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My inspiration comes from collections, from those of museums which cross cultural, historical and natural science boundaries, to those of the individual, whether the discerning Victorian lepidopterist, the eccentric 'collectaholic' of memorabilia, or merely the accumulated bricolage of everyday life.

Historically a Cabinet of Curiosity was put together to display the power, wealth and education of the collector. It was found within the home and constantly rearranged to inspire awe and wonder. Today, with increased mobility, technology and globalisation, the world has shrunk and the power of objects to seduce and amaze is diminished. Nevertheless, we still seek the curious to show in personal vitrines, whether they are the traditional display cabinet or as virtual objects seen through the galleries of Pinterest or Instagram behind the glass screen of the computer or the mobile phone.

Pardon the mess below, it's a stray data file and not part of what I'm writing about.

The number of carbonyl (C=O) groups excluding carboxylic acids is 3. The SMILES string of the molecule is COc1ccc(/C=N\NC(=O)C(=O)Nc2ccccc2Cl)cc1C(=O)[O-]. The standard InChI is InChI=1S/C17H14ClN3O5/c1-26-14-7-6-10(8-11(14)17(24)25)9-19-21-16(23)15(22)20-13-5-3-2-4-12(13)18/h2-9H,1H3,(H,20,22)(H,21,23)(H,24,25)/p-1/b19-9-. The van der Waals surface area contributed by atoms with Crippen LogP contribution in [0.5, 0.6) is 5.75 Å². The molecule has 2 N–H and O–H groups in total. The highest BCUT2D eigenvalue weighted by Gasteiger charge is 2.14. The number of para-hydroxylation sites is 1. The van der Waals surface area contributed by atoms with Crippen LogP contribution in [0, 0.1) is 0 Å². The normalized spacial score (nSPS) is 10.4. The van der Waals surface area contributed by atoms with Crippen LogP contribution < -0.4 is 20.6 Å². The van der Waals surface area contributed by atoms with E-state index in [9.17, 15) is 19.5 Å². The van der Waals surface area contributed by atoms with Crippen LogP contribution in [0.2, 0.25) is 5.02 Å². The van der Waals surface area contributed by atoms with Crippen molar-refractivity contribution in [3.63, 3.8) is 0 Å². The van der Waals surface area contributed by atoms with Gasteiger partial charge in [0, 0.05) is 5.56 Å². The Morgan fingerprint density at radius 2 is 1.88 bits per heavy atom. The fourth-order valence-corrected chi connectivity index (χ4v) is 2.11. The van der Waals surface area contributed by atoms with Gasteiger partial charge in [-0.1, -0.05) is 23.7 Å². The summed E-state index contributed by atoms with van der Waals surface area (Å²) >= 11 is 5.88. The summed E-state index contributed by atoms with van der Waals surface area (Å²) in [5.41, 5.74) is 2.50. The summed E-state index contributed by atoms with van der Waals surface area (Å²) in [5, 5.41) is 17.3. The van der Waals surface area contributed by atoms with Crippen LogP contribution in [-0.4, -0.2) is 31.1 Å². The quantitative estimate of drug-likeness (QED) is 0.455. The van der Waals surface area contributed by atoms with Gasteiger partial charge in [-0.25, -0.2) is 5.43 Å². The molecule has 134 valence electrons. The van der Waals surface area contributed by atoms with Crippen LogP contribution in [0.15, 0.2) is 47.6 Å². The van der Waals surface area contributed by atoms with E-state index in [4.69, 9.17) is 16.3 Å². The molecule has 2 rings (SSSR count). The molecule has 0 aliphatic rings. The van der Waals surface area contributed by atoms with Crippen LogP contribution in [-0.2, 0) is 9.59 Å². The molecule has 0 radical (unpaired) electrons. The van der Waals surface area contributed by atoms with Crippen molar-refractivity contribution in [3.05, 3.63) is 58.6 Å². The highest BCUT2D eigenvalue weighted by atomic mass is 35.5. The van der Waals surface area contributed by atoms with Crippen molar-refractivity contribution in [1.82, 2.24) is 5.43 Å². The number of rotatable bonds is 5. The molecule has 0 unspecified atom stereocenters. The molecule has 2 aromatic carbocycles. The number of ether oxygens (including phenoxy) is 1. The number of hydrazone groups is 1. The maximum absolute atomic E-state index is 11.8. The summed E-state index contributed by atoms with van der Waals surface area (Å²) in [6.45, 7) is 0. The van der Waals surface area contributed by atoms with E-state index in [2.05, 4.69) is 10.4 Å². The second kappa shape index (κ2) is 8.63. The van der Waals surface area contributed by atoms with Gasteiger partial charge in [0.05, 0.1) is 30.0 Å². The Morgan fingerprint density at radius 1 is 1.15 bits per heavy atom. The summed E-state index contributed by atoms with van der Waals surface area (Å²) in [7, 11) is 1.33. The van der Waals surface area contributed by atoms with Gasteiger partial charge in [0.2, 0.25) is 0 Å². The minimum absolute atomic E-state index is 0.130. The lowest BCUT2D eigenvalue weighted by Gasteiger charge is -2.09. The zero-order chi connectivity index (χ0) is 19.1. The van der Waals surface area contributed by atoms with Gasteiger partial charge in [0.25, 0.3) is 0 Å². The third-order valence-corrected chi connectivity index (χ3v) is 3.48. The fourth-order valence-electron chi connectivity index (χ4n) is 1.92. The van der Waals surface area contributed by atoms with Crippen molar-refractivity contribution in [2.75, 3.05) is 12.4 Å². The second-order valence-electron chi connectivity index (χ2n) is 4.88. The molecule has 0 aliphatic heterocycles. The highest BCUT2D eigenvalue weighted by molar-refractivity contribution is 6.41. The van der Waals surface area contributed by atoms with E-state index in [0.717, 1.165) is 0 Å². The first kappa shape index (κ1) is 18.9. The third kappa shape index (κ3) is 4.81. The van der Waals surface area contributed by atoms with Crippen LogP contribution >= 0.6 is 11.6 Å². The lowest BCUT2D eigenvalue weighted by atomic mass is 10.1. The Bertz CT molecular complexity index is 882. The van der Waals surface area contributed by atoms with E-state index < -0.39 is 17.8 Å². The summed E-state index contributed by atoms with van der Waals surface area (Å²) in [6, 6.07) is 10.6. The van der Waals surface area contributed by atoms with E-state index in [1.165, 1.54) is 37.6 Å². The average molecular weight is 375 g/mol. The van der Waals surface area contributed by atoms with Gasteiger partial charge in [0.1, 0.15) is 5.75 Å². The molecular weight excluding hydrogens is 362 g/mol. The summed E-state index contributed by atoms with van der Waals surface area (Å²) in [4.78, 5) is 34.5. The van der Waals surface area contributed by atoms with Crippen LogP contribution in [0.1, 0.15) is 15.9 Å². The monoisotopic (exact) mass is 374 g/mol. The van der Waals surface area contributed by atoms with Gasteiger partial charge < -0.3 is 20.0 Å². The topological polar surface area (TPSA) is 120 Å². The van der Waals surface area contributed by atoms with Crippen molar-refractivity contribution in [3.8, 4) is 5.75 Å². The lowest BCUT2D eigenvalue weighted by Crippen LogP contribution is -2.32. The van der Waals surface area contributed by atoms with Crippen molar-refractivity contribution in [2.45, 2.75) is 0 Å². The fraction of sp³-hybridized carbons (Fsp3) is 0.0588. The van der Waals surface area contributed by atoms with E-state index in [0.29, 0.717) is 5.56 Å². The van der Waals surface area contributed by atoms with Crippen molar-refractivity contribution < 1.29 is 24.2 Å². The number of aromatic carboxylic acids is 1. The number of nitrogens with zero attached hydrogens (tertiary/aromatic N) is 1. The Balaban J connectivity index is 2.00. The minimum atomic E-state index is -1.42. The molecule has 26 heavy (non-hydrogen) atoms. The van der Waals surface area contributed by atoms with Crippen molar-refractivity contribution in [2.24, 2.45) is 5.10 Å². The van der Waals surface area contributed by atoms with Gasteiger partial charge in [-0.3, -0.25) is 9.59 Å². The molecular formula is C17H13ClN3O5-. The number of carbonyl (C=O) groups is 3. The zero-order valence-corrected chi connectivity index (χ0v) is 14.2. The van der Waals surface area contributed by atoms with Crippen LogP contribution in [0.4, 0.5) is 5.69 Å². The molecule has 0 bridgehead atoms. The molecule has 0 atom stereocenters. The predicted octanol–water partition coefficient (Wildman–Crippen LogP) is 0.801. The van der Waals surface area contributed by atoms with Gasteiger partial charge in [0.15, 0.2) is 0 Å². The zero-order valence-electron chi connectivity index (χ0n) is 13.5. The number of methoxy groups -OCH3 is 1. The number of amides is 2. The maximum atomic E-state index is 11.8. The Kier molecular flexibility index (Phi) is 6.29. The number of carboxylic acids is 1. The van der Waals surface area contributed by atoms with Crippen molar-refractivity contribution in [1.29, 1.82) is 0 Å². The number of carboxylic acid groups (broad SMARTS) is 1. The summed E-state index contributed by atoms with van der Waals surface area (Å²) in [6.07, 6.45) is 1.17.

As the curator of my own collection, the modest, mundane, imperfect or impermanent is celebrated. The notions of value and preservation are accentuated with the use of foreign techniques such as the Japanese craft of Kintsugi, the Egyptian process of mummification or the Victorian art of taxidermy and connections between times, materials and culture are merged to provoke a sense of unexpected fascination.

Meticulous cataloguing systems, codes and phonetic symbols are utilised which position objects according to a multiplicity of characteristics, new sub-classes are created, connections overlap and curious juxtapositions occur. In essence, I seek to create something simultaneously small and intimate whilst still striking and impressive, something beautiful as well as rough, something serious yet absurd.